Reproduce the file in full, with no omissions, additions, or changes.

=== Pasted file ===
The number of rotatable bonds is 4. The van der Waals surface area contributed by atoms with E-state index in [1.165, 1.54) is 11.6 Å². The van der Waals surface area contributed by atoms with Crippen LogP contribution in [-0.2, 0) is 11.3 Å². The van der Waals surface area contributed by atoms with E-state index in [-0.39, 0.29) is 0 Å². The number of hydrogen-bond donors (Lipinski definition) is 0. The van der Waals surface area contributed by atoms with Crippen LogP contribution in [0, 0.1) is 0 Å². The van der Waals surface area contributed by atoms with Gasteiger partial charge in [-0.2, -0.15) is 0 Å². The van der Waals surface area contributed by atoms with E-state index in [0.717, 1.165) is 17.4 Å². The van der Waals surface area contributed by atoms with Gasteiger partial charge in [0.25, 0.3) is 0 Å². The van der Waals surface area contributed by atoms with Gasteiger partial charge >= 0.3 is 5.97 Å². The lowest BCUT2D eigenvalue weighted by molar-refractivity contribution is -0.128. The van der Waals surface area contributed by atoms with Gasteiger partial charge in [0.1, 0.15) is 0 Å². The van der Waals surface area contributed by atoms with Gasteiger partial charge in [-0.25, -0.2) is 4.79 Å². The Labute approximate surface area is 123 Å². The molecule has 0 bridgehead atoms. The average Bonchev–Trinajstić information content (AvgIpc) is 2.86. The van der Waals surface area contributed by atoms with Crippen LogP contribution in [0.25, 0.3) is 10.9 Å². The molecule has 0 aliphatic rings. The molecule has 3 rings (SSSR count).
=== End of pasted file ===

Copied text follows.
The number of rotatable bonds is 4. The van der Waals surface area contributed by atoms with E-state index in [1.165, 1.54) is 11.6 Å². The van der Waals surface area contributed by atoms with Crippen LogP contribution in [-0.2, 0) is 11.3 Å². The van der Waals surface area contributed by atoms with E-state index in [-0.39, 0.29) is 0 Å². The number of hydrogen-bond donors (Lipinski definition) is 0. The van der Waals surface area contributed by atoms with Crippen LogP contribution in [0, 0.1) is 0 Å². The van der Waals surface area contributed by atoms with Gasteiger partial charge in [-0.2, -0.15) is 0 Å². The van der Waals surface area contributed by atoms with E-state index in [0.717, 1.165) is 17.4 Å². The van der Waals surface area contributed by atoms with Gasteiger partial charge in [0.25, 0.3) is 0 Å². The van der Waals surface area contributed by atoms with Gasteiger partial charge >= 0.3 is 5.97 Å². The lowest BCUT2D eigenvalue weighted by molar-refractivity contribution is -0.128. The van der Waals surface area contributed by atoms with Gasteiger partial charge in [0.1, 0.15) is 0 Å². The van der Waals surface area contributed by atoms with Gasteiger partial charge in [-0.25, -0.2) is 4.79 Å². The Labute approximate surface area is 123 Å². The molecule has 0 bridgehead atoms. The average Bonchev–Trinajstić information content (AvgIpc) is 2.86. The van der Waals surface area contributed by atoms with Crippen LogP contribution in [0.25, 0.3) is 10.9 Å². The molecule has 0 aliphatic rings. The molecule has 3 rings (SSSR count).